Odilia Rivera Santos
People say words are not valuable -- writing is an art which doesn't pay, etc. But I see words as gems devoid of slavery and forced labor. It is our most valuable currency once we're stripped of all other accoutrements.
I think of stark sets with actors whose clothes cannot create class distinctions and how they strive to be noticed, heard, loved, admired and how they cajole each other into assisting one reach the aim of another. I am, at this very moment, sitting in a crowded place. A woman to my left, who looks like a classical music person, is sipping coffee and staring at me. My transient tranquillity is her ocean. And she is unabashedly taking a dip. My aim today is to practice walking meditation and to remain unperturbed, untouched, disengaged from/by the externals. My internals provide enough stimuli.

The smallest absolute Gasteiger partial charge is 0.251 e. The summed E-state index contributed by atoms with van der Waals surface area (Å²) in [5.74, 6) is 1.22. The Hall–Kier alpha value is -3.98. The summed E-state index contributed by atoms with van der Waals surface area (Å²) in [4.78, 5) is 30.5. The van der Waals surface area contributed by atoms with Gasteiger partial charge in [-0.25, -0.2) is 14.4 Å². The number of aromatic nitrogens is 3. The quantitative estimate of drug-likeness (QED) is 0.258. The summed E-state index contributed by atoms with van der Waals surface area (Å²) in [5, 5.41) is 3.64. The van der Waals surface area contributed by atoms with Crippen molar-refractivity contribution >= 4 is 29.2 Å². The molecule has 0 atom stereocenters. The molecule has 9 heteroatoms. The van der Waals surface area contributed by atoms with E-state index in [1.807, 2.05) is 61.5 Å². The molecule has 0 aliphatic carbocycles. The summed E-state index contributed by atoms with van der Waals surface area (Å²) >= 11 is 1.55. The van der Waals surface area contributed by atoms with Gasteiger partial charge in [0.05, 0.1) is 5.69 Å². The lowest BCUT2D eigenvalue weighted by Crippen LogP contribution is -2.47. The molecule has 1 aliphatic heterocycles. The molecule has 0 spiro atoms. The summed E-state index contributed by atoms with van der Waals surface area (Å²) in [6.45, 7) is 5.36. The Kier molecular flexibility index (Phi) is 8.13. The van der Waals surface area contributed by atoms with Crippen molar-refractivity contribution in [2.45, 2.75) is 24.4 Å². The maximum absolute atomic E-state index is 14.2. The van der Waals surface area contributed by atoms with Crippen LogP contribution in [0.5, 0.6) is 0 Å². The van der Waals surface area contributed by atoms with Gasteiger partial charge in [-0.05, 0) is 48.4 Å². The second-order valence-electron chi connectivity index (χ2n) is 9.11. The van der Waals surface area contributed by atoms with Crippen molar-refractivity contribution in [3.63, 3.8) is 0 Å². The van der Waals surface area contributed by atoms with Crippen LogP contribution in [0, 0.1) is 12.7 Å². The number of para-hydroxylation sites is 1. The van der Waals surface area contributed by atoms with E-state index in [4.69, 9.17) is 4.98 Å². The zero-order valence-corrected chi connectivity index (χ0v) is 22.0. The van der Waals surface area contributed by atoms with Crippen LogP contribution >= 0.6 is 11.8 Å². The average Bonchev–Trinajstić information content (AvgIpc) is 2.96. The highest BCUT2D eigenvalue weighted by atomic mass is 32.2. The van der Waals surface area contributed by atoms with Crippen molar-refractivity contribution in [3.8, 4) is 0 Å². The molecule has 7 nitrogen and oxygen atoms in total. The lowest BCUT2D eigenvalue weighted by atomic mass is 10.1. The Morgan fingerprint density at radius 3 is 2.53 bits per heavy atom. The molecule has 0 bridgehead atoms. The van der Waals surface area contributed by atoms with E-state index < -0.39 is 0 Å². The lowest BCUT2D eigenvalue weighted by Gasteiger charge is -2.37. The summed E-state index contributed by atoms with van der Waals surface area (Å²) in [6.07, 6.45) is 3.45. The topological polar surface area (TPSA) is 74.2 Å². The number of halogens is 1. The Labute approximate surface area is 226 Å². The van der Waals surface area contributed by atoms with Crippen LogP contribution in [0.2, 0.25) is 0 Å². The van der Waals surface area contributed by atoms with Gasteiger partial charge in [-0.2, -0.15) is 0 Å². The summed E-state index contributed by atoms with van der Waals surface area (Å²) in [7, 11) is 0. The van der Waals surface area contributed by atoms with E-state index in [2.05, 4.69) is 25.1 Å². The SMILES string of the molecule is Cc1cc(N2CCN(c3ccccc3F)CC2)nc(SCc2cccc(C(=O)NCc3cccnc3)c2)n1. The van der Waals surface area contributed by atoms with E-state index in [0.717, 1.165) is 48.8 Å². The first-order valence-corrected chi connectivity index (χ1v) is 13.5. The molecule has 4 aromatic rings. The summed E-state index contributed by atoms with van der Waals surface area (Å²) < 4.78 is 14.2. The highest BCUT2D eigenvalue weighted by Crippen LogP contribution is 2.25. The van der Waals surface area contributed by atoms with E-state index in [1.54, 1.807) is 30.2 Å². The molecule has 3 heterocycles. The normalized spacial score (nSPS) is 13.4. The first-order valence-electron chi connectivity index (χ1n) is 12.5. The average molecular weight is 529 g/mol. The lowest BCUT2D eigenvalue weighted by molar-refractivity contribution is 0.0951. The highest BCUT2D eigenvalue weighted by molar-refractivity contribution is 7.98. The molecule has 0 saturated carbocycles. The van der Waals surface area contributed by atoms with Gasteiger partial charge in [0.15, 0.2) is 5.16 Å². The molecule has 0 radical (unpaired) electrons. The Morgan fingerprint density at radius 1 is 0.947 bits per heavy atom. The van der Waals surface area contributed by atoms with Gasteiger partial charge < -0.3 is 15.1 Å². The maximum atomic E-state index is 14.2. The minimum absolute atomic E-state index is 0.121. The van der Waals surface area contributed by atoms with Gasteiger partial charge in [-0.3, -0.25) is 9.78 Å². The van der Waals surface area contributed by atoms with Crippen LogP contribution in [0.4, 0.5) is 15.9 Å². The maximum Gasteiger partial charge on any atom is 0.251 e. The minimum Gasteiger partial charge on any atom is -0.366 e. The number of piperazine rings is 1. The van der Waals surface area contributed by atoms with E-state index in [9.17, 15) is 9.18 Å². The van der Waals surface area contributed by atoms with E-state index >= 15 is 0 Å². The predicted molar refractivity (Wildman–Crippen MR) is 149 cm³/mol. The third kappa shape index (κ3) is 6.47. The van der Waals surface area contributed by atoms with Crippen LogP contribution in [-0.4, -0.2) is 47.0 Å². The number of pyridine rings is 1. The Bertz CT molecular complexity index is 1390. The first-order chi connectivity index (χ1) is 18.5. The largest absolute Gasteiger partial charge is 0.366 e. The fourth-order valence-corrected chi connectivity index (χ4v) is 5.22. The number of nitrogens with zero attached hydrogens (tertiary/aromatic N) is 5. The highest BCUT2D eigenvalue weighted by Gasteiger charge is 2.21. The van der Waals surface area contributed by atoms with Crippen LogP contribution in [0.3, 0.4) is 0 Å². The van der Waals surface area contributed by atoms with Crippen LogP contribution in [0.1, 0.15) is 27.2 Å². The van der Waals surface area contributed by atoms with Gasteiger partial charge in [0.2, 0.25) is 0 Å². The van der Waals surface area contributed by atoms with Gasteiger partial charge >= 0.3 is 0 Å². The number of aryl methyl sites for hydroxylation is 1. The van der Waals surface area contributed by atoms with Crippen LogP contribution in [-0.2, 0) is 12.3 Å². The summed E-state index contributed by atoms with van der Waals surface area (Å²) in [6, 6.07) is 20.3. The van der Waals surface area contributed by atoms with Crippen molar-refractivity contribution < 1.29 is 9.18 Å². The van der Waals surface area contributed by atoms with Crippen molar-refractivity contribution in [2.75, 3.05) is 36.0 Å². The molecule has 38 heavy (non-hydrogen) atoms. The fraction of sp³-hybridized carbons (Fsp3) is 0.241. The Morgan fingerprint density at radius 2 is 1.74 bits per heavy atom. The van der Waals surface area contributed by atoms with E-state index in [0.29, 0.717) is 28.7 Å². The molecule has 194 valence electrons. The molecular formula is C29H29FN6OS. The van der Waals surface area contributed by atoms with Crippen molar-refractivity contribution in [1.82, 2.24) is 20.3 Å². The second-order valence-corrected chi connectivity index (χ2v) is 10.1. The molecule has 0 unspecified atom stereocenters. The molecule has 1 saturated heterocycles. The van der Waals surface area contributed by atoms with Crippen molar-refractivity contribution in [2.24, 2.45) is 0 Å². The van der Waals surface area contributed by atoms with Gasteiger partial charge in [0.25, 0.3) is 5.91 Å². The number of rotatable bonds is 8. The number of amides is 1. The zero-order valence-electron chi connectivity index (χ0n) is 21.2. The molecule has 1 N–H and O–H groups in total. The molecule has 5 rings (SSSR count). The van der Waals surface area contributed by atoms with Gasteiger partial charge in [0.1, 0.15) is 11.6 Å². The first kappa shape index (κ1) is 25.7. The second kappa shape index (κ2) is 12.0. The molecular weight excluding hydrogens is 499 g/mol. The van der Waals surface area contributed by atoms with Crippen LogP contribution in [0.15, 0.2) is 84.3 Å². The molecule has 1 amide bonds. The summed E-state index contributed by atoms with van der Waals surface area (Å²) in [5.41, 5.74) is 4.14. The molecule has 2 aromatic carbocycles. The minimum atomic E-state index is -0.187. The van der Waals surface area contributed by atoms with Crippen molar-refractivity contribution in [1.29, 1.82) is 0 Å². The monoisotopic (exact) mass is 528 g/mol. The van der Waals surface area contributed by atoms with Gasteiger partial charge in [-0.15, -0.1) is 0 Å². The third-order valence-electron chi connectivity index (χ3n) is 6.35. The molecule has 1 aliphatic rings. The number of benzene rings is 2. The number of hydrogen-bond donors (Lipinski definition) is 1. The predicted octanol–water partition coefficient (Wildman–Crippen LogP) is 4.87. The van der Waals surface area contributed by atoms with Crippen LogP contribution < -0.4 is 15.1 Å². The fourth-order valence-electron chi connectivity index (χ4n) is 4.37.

I am acting as if I were a spirit in search of a body.
I am finishing monologues for my actresses for the next big show: In and Out of Character, Women Speak, which will be performed at The Organization for Puerto Rican Artists.
I never found an Italian-American actress of any ethnicity or race to play an Italian-American, so that monologue returns to the vault. I am deep inside the writing, so excuse the tangents and heavy metaphors -- the density will be diluted before the performance.
Mid January . ..
@bezotes @LatinaAuthor @urbanbrainiac